Network video systems can therefore continue to be deployed for multiple purposes: for business intelligence purposes helping retailers to increase sales and profitability through analysis of customer behaviour; for improving the customer experience through analysis of queuing times and observing reaction of waiting customers, helping support decisions to open new tills as queue times reach levels where they begin to detract from the customer experience. Network cameras can also be deployed to reduce shrinkage from till theft and spot incorrect change by triggering cameras to record on high frame rates during the periods that tills are open for example.
Another area where IV applications are likely to gain early traction are in road traffic monitoring and analysis.
What are the advantages of building IV capability into the network 'edge devices' themselves?
Some companies that are building systems for central monitoring stations and alarm receiving centres argue that intelligent video systems need to be built into management solutions at the point where the actual video analysis is going to take place. Axis takes a different view. It believes there is real merit from pushing intelligence to the edge device itself - making the analysis possible directly at the camera level.
Take the example of a licence plate recognition system again: it would make far more sense for a camera to be able to gather number plate images, turn them into data (a string of letters and numbers), cross check these with a driving licence authority's database and then transmit only the anomalies for further analysis, than simply transmitting all video data of cars going through a point on a road.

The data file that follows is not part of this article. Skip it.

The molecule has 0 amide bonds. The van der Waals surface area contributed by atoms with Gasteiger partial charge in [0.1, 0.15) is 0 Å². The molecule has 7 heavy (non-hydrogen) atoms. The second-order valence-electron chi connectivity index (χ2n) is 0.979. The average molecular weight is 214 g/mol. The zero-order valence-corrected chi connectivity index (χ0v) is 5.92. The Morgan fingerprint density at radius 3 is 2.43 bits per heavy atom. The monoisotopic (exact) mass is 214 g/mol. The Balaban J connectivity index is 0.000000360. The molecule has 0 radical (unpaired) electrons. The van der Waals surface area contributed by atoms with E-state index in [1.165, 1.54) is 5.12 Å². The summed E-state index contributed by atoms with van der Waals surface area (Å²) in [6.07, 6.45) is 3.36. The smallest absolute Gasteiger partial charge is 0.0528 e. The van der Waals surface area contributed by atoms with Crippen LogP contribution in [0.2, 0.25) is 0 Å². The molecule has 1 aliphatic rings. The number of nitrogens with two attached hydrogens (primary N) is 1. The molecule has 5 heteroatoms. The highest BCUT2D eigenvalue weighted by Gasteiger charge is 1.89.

Costs of running that system would be considerably reduced as the bandwidth, network and storage resources required would be reduced significantly. In short, application developers will find it much easier to build a case for rapid return on investment through use of existing network and surveillance infrastructure by building IV functionality into edge devices including video servers and network cameras.
Intelligent video will undoubtedly fuel deployment of network video technology over CCTV and hybrid technologies. Leading industry analyst, IMS Research, recently revised its estimate for growth of the network camera market upwards to CAGR 53% (exceeding US$1 billion by 2009) partly, as they see it, because "network cameras will have embedded video content analysis capability to detect various behaviours or events". (Source: IMS Research News - Security & ID Newsletter March 2006). IMS Research, in line with Axis' thinking, predicts the first products with embedded IV capability will hit the market within the next 12 months. The IV market, in Axis' view, is set to experience rapid growth in 2008.
IV definitely offers a host of new reasons to use network video devices and also responds to end user desires to get more from existing network video infrastructure providing business intelligence which can be used to improve the effectiveness of organisations.